AusGeo News June 2010 Issue No. 98
Significant potential to become new petroleum province
The Australian Government's 2010 release of offshore petroleum exploration areas included, for the first time, a large exploration block in the frontier Mentelle Basin. This large sedimentary basin (36 400 square kilometres) is located about 150 kilometres to the west of Cape Leeuwin. It lies beneath the Yallingup Shelf and the Naturaliste Trough, a bathymetric saddle, separating the Australian margin from the Naturaliste Plateau (figure 1). Water depths range from 500 to 1500 metres on the continental slope to almost 4000 metres in the central part of the Naturaliste Trough.
Seismic data collected by Shell in 1973 showed the presence of thick sedimentary successions in the basin, however there has been no follow-up exploration. This lack of interest was because of the deep water depths and the prevailing geological interpretation of the Naturaliste Plateau and the Naturaliste Trough. They were seen as oceanic features that formed as a result of volcanism during the breakup on the southwestern margin (Coleman et al 1982; Storey et al 1992).
More recent analyses of existing seismic data and sampling results from this margin (Beslier et al 2004) have shown that the basin is underpinned by continental crust (Borissova 2002; Direen et al 2007). The sedimentary successions in the Mentelle Basin are likely to be of similar age to those in the adjacent southern Perth Basin (Bradshaw et al 2003) and the basin is potentially prospective for hydrocarbons.
Because of this new understanding and industry's increased interest in deep-water exploration, Geoscience Australia acquired 1060 kilometres of seismic data across the Mentelle Basin in 2004 (seismic survey 280: (figure 2). Interpretation of this dataset (Borissova et al 2006) confirmed the presence of a very large depocentre (or area of thick sediments in a sedimentary basin) with up to ten kilometres of sediments in the deep-water part of the basin. It also confirmed several significant depocentres with up to eight kilometres of sediments in the shallow part of the basin. The analysis also showed that the structural complexity of the basin could not be resolved with the previous sparse seismic grid.
To complete an assessment of the petroleum prospectivity of this frontier basin, Geoscience Australia acquired an additional 2570 kilometres of industry-standard seismic data in 2008-09 (GA seismic survey 310; Foster et al 2009) as well as gravity and magnetic data. Together with the existing data, this new dataset created a regional seismic coverage with 10 to 20 kilometre line spacing (figure 2).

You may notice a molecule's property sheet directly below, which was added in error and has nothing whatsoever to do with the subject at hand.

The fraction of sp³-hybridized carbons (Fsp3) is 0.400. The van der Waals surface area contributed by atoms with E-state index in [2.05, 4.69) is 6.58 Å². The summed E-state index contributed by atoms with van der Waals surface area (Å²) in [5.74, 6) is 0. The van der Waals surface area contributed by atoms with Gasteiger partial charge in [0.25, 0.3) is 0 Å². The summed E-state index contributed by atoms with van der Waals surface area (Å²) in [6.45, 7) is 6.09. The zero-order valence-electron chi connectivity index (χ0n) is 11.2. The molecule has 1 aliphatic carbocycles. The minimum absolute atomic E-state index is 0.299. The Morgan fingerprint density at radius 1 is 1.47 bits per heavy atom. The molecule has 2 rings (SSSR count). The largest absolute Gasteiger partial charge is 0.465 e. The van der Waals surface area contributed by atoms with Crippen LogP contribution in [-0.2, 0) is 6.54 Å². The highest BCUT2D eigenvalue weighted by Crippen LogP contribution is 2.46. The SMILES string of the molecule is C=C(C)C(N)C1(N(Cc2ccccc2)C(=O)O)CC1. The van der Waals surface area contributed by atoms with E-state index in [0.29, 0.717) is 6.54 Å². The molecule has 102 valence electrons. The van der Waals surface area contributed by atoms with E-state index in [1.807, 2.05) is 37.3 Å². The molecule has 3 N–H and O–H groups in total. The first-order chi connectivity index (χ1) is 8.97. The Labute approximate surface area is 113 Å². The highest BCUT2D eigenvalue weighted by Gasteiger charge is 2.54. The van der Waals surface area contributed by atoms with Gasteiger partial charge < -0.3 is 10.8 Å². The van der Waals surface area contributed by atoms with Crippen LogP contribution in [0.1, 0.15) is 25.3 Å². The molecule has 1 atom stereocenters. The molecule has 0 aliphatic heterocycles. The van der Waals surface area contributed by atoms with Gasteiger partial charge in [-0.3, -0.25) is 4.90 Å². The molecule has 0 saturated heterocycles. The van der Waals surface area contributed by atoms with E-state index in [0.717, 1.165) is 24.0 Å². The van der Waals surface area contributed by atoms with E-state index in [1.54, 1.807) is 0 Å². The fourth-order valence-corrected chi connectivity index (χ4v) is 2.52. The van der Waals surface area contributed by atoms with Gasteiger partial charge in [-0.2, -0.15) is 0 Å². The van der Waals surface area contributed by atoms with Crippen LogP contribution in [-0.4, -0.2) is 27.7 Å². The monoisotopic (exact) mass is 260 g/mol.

A team of Geoscience Australia scientists undertook an assessment of the petroleum prospectivity of the Mentelle Basin between August and November 2009. This study included seismic interpretation combined with analysis of gravity and magnetic data. Correlations with the South Perth Basin stratigraphy led to the development of a tectonostratigraphic framework and petroleum systems model for the basin (Borissova et al 2010).
Based on the interpretation of the new seismic data, the Mentelle Basin can be divided into two key structural domains with different fault and depocentre geometries: the western and eastern Mentelle basins (figures 1 and 2). In the northern part of the western Mentelle and over most of the eastern Mentelle Basin, major structural elements correlate with the north-south trending Permian to Jurassic rift system of the Perth Basin. This contrasts with the southern part of the western Mentelle Basin which displays similarities to the northeast-southwest trending Jurassic to Early Cretaceous rift basins of the southern Australian margin.
Analysis of the seismic, well (DSDP 258) and sampling data (figure 2) as well as comparisons with the stratigraphy and petroleum systems elements in the adjacent Perth Basin, revealed a multi-phase history of extension and volcanism in the Mentelle Basin (Borissova et al 2010). Initial rifting in the Mentelle Basin occurred in the Early Permian, followed by thermal subsidence during the Triassic to Early Jurassic. However, Permo-Triassic depocentres containing sedimentary successions up to seven kilometres thick are preserved only in the eastern Mentelle Basin. The second stage of rifting in the Middle Jurassic to Early Cretaceous led to accumulation of very thick sedimentary successions in half-graben depocentres of the western Mentelle Basin (up to nine kilometres of syn-rift strata).